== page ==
Marcus Samuelsson's Unexpected Tip for Breaking Down a Chicken
You know the bird should be dry, but you might not have known this next instruction.
Whether you're making chicken breasts with artichoke olive sauce or mustard glazed chicken legs, it's always ideal to start with a whole bird as opposed to buying pre-cut pieces. How else are you going to make the best chicken stock? If you're out of practice or not used to breaking down a whole chicken, however, don’t fret. None other than Marcus Samuelsson, chef at Red Rooster and Chopped judge, has a great tip for mastering this delicate operation.
“You want to make sure the chicken is as cold as possible. That way, you can separate the skin if you want to,” he explains. All the better for seasoning, which Samuelsson knows a thing or two about.
“You want the chicken to be as dry as possible, also,” he says.
Of course, the jury is still out on whether or not you even have to wash chicken before cooking it. Ina Garten, for one, believes washing is unnecessary. But even if you opt out of washing your chicken, the skin can sometimes be a little slimy once it’s removed from the packaging, so you’ll want to make sure your chicken is completely dry regardless.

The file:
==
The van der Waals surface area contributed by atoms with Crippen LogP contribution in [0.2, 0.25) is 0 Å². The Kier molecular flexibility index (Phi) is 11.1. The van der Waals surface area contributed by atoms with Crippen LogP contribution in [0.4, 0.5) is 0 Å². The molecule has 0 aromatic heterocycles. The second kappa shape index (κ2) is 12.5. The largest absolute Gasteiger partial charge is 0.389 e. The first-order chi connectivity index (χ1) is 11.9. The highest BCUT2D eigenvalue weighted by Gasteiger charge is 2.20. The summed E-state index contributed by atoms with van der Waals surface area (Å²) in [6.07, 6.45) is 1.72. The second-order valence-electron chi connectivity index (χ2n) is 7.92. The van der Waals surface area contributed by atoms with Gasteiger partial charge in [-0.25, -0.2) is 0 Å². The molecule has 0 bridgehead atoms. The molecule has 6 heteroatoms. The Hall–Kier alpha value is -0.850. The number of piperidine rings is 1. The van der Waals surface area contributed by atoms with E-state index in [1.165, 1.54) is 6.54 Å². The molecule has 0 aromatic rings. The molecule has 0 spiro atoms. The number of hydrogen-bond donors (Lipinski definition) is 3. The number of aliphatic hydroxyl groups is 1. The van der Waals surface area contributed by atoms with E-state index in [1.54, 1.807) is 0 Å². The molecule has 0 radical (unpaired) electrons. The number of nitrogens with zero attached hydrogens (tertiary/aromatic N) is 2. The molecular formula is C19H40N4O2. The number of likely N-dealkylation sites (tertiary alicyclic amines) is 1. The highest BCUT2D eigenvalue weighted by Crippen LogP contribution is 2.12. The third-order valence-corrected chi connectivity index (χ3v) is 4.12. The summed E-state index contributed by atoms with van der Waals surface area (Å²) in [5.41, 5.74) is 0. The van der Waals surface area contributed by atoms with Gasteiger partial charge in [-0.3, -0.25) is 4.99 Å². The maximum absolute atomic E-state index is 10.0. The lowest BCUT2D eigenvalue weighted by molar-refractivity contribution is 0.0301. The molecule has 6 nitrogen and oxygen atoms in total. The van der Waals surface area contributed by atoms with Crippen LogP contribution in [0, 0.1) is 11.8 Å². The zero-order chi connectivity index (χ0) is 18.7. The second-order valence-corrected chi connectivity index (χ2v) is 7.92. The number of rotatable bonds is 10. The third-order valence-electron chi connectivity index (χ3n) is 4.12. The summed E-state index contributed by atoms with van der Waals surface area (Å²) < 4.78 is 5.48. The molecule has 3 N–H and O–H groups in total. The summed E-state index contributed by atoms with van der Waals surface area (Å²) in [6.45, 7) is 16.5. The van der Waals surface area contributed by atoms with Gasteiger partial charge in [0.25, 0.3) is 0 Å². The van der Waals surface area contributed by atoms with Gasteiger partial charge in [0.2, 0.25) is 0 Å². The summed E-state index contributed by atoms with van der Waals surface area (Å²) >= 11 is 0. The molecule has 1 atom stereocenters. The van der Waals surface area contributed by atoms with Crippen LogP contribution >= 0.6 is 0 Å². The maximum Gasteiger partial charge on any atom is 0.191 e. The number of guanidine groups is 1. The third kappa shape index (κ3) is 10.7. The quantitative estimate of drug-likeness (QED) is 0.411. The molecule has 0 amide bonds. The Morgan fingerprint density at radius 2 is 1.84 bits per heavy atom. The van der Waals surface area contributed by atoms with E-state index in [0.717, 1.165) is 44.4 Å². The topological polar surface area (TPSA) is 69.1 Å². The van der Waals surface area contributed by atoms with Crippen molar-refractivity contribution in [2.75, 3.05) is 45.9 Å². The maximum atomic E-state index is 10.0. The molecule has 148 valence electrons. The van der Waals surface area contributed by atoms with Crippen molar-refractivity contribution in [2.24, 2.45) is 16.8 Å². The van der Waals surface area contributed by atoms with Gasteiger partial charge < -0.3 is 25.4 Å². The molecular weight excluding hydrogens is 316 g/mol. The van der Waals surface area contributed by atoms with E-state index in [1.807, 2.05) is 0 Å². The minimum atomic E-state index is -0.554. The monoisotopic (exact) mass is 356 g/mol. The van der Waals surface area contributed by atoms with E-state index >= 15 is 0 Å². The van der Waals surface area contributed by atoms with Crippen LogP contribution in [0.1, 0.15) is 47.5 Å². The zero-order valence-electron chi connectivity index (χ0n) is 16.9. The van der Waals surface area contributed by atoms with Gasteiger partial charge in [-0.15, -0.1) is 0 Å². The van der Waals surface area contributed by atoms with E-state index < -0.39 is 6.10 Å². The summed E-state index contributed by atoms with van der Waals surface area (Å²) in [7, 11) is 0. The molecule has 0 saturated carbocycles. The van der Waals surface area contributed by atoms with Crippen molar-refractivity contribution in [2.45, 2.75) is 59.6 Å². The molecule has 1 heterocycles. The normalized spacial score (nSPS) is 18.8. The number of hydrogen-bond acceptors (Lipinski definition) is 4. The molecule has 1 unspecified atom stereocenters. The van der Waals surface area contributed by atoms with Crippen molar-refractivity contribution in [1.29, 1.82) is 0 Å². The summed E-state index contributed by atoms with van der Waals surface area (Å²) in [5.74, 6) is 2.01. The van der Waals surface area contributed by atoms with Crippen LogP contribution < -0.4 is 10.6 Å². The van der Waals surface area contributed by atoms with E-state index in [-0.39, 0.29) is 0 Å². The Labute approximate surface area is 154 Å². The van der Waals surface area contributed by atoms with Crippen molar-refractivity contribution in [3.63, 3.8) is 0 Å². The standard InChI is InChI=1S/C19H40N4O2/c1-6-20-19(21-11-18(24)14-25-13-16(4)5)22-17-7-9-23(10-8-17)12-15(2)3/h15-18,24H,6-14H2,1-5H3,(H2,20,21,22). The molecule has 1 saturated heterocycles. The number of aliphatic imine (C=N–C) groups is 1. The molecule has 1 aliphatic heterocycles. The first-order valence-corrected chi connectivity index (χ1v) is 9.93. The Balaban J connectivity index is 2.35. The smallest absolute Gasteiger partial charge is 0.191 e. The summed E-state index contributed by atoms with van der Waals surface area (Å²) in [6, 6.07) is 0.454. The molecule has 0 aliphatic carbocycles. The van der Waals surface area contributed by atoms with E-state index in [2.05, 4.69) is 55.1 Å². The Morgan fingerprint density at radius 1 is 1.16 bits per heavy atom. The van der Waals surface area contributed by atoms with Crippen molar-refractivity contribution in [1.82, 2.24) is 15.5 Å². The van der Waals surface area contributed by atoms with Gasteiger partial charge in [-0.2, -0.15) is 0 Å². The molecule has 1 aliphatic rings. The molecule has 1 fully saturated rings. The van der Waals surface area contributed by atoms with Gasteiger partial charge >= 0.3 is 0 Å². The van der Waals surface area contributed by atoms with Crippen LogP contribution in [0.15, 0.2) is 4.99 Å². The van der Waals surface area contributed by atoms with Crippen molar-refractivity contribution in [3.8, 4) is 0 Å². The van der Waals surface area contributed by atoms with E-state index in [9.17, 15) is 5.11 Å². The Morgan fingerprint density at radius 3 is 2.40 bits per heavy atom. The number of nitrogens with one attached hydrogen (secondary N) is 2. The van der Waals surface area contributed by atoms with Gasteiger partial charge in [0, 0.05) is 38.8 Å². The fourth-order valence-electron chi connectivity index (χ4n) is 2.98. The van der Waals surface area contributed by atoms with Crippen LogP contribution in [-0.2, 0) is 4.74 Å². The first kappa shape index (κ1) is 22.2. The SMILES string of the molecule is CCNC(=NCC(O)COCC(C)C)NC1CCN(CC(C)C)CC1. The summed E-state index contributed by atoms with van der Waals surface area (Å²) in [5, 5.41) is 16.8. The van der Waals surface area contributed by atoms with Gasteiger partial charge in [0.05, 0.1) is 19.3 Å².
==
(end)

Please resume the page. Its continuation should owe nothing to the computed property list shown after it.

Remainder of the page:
“What can happen when you debone the chicken, if it’s too wet, it can get slippery on the cutting board, and you can cut yourself,” Samuelsson warns. “It will happen. And when you cut yourself, you cut yourself bad.”
And he should know. Chicken is one of Samuelsson’s go-to ingredients because it’s so versatile: The thighs and the legs can be fried, simmered, or braised, and still taste great as leftovers (as demonstrated by his recipe for chicken soup, for which he actually uses two whole chicken carcasses). The breast meat, on the other hand, is “perfect if you want to quickly sear or steam.”
Chicken breast, however, tends to lose its flavor after a day, so Samuelsson uses it for a chicken salad or sandwich—dishes that can be served as a light lunch.
“Pound it out, throw it on the grill, add it to a light salad, and you’re home, you’re done,” he explains. “If you want to do something heavier, like a stew, go with the dark meat.”
However you're using the meat, just make sure it's cold and dry before cooking, and you'll be golden.